After watching some teams matches online, I was curious about how the rule T5 works. By reading the game manual, the “match” is over once placing your controller down on the field. But I’ve seen videos of teams starting to high hang and throwing the remote down as soon as it starts, but not yet done lifting up. So the high hang wasn’t complete before “stopping” the match by putting the controller down. Wouldn’t that mean the hang would not have counted since it was not above the high bar when the controller went down? I didn’t see anything on the official QA board, but thought I would ask here first to see if I was the only one wondering.
The controller on the ground is not the only condition necessary, the match ends when the controller is on the ground and the robot has stopped moving. The order those two things have to happen in is not specified. So if you set the controller on the ground while the robot is still lifting up to hang, the hang will still count (as long as it’s complete before the 1:00 runs out).
Note also that, while an alliance can choose to end any match early, the match stop time only matters in the (very rare) case of a tiebreaker match in the finals.
@holbrook thanks John, make sense. So while someone can throw their controller down, the ref shouldn’t call time until the hang is completed (aka the robot has stopped moving for the hang or whatever). You’re right, this will likely be more finals type stuff (though you could do it in skills as well for tie breakers) , but I was just watching matches and saw the dropping of the controller when things weren’t done moving and was curious.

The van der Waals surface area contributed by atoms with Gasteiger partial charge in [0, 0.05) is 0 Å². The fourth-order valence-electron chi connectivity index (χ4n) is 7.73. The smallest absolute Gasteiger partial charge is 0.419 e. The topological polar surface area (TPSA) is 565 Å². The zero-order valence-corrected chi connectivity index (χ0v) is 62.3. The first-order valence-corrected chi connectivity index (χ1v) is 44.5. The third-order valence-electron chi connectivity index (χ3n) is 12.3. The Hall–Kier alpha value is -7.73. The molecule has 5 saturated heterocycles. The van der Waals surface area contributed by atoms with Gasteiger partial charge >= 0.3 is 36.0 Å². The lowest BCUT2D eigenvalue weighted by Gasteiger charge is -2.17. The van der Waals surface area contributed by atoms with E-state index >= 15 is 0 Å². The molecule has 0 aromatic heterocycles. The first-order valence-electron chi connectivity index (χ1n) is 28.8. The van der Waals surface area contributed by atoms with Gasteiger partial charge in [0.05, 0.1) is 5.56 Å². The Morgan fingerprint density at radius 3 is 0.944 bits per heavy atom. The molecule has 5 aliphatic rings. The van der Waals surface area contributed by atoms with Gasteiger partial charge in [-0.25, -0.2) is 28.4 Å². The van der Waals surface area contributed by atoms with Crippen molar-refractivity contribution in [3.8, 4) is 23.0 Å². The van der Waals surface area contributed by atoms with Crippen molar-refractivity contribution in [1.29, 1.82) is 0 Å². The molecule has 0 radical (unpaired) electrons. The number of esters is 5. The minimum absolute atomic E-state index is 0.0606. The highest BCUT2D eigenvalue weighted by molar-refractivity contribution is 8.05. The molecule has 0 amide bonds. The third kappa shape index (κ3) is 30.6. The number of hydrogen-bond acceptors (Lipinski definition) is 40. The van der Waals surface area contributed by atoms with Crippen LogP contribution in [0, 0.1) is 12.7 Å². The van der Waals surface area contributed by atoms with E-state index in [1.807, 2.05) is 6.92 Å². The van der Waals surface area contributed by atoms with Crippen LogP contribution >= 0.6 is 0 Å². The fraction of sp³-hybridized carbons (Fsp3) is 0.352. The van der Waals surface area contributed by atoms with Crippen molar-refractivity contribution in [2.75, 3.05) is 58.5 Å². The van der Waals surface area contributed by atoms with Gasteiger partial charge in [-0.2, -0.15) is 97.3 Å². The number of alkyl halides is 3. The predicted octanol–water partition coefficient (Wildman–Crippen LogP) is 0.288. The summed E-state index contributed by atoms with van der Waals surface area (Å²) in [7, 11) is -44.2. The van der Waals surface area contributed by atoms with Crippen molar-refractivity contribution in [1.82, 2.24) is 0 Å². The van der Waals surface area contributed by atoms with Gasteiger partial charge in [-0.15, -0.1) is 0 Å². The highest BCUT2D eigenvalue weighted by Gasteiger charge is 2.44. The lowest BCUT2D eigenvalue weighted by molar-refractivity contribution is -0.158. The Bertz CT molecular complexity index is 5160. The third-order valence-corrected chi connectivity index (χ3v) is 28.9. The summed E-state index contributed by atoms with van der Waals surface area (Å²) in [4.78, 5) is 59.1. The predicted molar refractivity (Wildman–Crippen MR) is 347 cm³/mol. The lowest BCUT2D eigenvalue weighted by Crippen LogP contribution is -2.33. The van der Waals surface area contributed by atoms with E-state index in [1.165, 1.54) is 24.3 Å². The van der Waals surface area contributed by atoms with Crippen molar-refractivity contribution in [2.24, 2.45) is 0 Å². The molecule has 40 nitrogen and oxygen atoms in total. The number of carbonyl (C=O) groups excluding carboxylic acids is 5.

Not even just finals matches, the only time the match stop time ever matters is in “tiebreaker finals matches”, which only happen when two or more teams tie for first place in the finals. I don’t know how common that is globally (probably varies a bit from game to game) but it’s never happened to me as a ref – the only example I can think of off the top of my head was last season’s MS world championship finals.
Per RSC3 and RSC4, the match stop time is not used in the skills challenge rankings this season, either within each event or in the global rankings.
I would guess that most of the time, when a driver puts their controller on the ground at the end of the match, it’s either out of habit (in case they ever do need to do that in a tiebreaker finals match), or just to make it abundantly clear to the ref they they didn’t keep driving the robot after the 1:00 was up, which I think is a nice thing to do.